Ruptured abdominal aortic aneurysm

Case contributed by Dr J. Ray Ballinger


Severe right back pain; haemoglobin = 8.

Patient Data

Age: 70 years
Gender: Male

An 8 cm juxtarenal abdominal aortic aneurysm is noted. Blood is noted along the right side of the aneurysm extending around Gerota's fascia. The renal arteries arise from the aneurysm.

Case Discussion

Abdominal aortic aneurysms (AAA) are most commonly from atherosclerotic disease and occur in over 5% of the US population over 60 years of age. Smoking, hypertension and connective tissue disorders are among the risk factors. Men are affected more frequently than women. Only 20% of the cases present with a rupture. Most are detected incidentally. Mortality from rupture approaches 90% with involvement of the renal arteries particularly ominous.

Generally AAA over 5 cm in size are electively repaired, either surgically or by endograft placement. The risk of rupture for a 5 cm aneurysm over the following year is 6-7% compared to the 3-5% morbidity and mortality from surgery. Endograft placement in selected patients appears to have lower morbidity and mortality than surgical repair.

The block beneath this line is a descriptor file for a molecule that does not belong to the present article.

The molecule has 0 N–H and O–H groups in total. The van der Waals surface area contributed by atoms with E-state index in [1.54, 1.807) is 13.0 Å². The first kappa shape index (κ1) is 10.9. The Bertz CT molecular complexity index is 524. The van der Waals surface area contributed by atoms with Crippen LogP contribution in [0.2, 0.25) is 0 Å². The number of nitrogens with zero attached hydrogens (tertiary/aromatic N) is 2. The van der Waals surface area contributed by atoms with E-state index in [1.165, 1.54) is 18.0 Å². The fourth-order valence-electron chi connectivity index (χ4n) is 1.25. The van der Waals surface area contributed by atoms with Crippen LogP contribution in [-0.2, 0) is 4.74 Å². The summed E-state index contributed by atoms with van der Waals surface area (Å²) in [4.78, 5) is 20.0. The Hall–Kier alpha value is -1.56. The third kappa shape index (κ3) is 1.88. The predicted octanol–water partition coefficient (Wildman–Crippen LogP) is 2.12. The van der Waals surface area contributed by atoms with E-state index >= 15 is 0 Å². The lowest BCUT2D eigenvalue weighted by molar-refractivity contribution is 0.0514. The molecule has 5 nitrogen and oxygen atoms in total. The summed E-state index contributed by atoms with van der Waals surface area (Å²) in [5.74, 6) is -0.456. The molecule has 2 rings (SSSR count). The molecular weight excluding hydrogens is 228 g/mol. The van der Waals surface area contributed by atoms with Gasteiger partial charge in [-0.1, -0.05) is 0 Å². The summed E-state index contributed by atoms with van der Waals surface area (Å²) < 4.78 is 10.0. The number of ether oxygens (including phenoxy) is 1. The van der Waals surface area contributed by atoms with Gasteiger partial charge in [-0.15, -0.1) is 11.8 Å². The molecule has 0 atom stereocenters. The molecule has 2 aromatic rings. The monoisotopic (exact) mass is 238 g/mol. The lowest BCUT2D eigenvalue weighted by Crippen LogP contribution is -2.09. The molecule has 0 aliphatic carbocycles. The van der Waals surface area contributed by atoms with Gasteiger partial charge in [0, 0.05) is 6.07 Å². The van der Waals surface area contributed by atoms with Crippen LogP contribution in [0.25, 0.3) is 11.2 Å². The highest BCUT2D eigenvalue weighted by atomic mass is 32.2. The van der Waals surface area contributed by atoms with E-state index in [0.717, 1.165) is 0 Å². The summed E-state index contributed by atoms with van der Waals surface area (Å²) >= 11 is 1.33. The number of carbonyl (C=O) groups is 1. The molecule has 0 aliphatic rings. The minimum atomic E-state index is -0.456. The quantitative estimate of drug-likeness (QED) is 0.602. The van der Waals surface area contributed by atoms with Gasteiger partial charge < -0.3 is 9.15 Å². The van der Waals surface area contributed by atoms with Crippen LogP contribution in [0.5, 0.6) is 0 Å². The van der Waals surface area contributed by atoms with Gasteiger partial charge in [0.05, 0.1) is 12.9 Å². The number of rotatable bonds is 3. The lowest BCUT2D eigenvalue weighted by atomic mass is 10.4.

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Case information

rID: 23660
Published: 30th Jun 2013
Last edited: 14th Aug 2019
System: Vascular
Inclusion in quiz mode: Included

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